The solution is to characterize these objects in terms of their relations to other objects, as given by the morphisms of the respective categories. Thus the task is to find universal properties that uniquely determine the objects of interest. Indeed, it turns out that numerous important constructions can be described in a purely categorical way. The central concept which is needed for this purpose is called [categorical] limit, and can be dualized to yield the notion of a colimit.
Main articles equivalence of categories, isomorphism of categories
It is a natural question to ask, under which conditions two categories can be considered to be "essentially the same", in the sense that theorems about one category can readily be transformed into theorems about the other category. The major tool one employs to describe such a situation is called equivalence of categories. It is given by appropriate functors between two categories. Categorical equivalence has found numerous applications in mathematics.
Further concepts and results
The definitions of categories and functors provide only the very basics of categorical algebra. Additional important topics are listed below. Although there are strong interrelations between all of these topics, the given order can be considered as a guideline for further reading.
- The functor category DC has as objects the functors from C to D and as morphisms the natural transformations of such functors. The Yoneda lemma is one of the most famous basic results of category theory; it describes representable functors in functor categories.
- Duality: Every statement, theorem, or definition in category theory has a dual which is essentially obtained by "reversing all the arrows". If one statement is true in a category C then its dual will be true in the dual category Cop. This duality, which is transparent at the level of category theory, is often obscured in applications and can lead to surprising relationships.
- Adjoint functors: A functor can be left (or right) adjoint to another functor that maps in the opposite direction. Such a pair of adjoint functors typically arises from a construction defined by a universal property; it can be seen as a more abstract and powerful view on universal properties.
Many of the above concepts, especially equivalence of categories, adjoint functor pairs, and functor categories, can be situated into the context of higher-dimensional categories. Briefly, if we consider a morphism between two objects as a "process taking us from one object to another", then higher-dimensional categories allow us to profitably generalise this by considering "higher-dimensional processes".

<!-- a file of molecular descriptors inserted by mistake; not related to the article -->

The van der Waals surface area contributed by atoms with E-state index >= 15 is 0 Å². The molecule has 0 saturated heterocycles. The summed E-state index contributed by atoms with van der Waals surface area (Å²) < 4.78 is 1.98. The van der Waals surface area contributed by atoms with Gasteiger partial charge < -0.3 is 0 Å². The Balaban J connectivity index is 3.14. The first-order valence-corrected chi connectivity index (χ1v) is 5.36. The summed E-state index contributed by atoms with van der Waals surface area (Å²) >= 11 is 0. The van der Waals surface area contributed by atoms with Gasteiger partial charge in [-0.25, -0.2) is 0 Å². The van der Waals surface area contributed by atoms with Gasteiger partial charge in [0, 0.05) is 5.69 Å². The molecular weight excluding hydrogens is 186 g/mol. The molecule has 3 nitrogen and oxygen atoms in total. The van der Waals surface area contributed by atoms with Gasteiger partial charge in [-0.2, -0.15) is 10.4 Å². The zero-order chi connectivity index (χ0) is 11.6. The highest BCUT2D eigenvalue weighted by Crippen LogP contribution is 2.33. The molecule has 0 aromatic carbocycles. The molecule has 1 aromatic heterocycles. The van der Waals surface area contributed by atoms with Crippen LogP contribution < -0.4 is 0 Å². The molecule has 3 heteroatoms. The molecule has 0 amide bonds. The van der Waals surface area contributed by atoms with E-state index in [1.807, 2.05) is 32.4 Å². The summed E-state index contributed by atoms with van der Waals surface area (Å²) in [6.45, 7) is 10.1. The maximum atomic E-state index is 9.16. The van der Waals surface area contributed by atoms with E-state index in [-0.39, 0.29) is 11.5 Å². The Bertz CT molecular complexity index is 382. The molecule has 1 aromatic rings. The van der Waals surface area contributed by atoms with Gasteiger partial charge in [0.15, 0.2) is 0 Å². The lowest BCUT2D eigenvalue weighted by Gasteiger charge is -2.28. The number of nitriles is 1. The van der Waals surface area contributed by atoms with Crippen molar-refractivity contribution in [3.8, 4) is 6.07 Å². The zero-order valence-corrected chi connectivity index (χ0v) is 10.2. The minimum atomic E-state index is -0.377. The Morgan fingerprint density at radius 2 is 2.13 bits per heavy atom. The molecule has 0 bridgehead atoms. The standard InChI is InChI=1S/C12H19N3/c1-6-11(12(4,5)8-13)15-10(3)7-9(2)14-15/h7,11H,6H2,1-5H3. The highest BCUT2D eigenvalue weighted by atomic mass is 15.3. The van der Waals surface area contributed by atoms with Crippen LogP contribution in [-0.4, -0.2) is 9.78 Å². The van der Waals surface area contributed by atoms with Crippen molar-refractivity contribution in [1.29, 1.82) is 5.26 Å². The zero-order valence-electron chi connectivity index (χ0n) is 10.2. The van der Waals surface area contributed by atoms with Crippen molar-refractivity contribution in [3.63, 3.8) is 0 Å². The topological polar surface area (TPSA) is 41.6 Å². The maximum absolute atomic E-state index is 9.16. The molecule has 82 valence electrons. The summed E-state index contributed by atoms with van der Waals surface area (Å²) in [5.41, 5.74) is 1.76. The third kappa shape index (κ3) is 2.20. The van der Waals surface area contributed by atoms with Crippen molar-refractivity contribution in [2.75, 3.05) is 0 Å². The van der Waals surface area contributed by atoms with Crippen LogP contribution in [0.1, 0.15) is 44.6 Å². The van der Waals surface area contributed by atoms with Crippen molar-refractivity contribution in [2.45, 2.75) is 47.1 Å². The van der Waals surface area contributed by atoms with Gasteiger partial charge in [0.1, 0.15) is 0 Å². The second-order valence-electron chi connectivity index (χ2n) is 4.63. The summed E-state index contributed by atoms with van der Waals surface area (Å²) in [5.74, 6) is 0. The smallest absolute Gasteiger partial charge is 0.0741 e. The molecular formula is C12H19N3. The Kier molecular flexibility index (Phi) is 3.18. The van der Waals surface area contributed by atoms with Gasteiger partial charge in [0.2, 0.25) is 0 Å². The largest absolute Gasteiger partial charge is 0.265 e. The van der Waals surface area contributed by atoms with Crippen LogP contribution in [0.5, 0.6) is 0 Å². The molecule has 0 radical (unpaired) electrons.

For example, (strict) 2-category is a category together with "morphisms between morphisms", i.e. processes which allow us to transform one morphism into another. We can then "compose" these "bimorphisms" both horizontally and vertically, and we require a 2-dimensional "exchange law" to hold, relating the two composition laws. In this context, the standard example is Cat, the 2-category of all (small) categories, and in this example, bimorphisms of morphisms are simply natural transformations of morphisms in the usual sense. Another basic example is to consider a 2-category with a single object -- these are essentially monoidal categories.
This process can be extended for all natural numbers n, and these are called n-categories . There is even a notion of ω-category corresponding to the ordinal number ω. For a conversational introduction to these ideas, see John Baez: The Tale of n-categories.
- Adámek, Jiří, Herrlich, Horst, & Strecker, George E. (1990). Abstract and Concrete Categories. Originally publ. John Wiley & Sons. ISBN 0-471-60922-6. (now free on-line edition)
- Barr, Michael, & Wells, Charles (2002). Toposes, Triples and Theories. (revised and corrected free online version of Grundlehren der mathematischen Wissenschaften (278). Springer-Verlag,1983)
- Borceux, Francis (1994). Handbook of Categorical Algebra.. Vols. 50-52 of Encyclopedia of Mathematics and its Applications. Cambridge: Cambridge University Press.
- Lawvere, William, & Schanuel, Steve. (1997). Conceptual Mathematics: A First Introduction to Categories. Cambridge: Cambridge University Press.
- Mac Lane, Saunders (1998). Categories for the Working Mathematician (2nd ed.). Graduate Texts in Mathematics 5. Springer. ISBN 0-387-98403-8.